The human race, Ella Wilcox asserts,  has climbed on protest, and indeed we have. And protest we must, at these ill-argued, poorly considered fiats decreed by a body that has lost its relevance, the UGC which should also heed that students of all persuasions are now are opposing this move …

And not just this. It appears that the idea of a university is lost on the very group that needs it most, the government. In the abstract, the government of the people, by the people and for the people, should use those very people it has invested in to help it think through and devise a better future for the rest of the people. And arguably, that is one of the jobs our universities should undertake – take our country into its future. At least that is what, again in the abstract, each modern nation does. It is 2017 after all, and one of the blindingly obvious truths is that any government needs to use the best minds that it can muster, not just the best brawn. To disregard uncomfortable thought is more than just another mistake… Minds are terrible things to waste.

In the past three years, especially in higher education administration one has seen a relentless and uncompromising policy of choosing complaisant and available mediocrity for purposes of ideological resonance. This is a big mistake, one that we really cannot afford, not least because there is saner counsel available.

In a journal article that is available on the net, David Roy Smith of the Department of Biology, University of Western Ontario (DOI: 10.15252/embr.201643750) points out (passionately, one might add) that by democratically electing a person who openly mocks science and what one has learned from science (in the USA) puts both the basic sciences and our planet in danger. To quote from Smith’s article, “The situation is looking equally dire in other parts of the world, with nationalist, anti-immigration, and big business interests taking precedence over the preservation of our planet, its natural resources, and its ecosystems and species. To be an environmentalist, an academic, or a scientist of any kind in this polarized and pernicious political landscape risks being labeled an elitist, a liar, an ultra-leftist, and someone who is out of touch with the average person.”

That is something that those of us who teach at this one University are quite familiar with. Being at JNU is equated in the public (post-truth coloured!) eye as being ultra-leftist and all of the other things Smith says.  We see this again and again: To be an academic of any kind in a polarized and pernicious landscape is a major risk. To whit, the following:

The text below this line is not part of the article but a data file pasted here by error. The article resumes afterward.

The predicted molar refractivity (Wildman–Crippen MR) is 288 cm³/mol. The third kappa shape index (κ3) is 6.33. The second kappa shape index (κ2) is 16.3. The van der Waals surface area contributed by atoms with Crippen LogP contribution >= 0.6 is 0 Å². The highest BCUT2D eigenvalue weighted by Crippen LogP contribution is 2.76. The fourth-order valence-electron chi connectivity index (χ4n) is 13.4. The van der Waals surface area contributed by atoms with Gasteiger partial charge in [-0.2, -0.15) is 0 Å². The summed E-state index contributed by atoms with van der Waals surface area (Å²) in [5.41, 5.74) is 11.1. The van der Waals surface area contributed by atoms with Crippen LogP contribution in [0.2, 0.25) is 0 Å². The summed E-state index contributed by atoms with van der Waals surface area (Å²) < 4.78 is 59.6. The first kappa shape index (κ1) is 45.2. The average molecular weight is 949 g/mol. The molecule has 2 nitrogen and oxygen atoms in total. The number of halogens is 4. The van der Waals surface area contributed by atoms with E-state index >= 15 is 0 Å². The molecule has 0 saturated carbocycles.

copy-2-of-southasian-map-by-himalWe are taught – those of us who have learned of the physical world – that there is no special place in space from which one should derive all our coordinates. There really is no preferred sense of direction other than by convention and by legacy.  For many years now, I have had the Himal South Asia magazine’s unusual map hanging in my office and have had innumerable discussions (of a non-political kind) about how it helps to change one’s point of view about our country, whats up south and down north and so on. I must say that learning to see this map every working day (and learning to refer to it in as normal a fashion as possible) has also been instructive in its own way, and it seems more natural now to draw a line from Kanyakumari down to Kashmir rather than the other way around. To have any sense of nationalism hinge on a completely arbitrary definition of up or down is to have a somewhat unhinged sense of nationalism.

cheAnd speaking of ultra-leftist, another thing that hangs in my office is (what I consider) a superb poster, a telescopic image of Ché Guevara on the South American continent… something I picked up forty years ago when it was fresh and new, and another thing I have had to explain to any number of visitors who eventually all come down to “Ah… JNU, what else can one expect?” But this is just one poster, and it is more about the kind of aesthetic I cared about at some point in time rather than some ideology that is indelibly tattooed onto my soul.

By discrediting academic values, one discredits a rational approach to governance that might see dissent and protests as part of a process that is, in the end, enriching because of its argumentative nature. And we must therefore support the few who speak and speak again.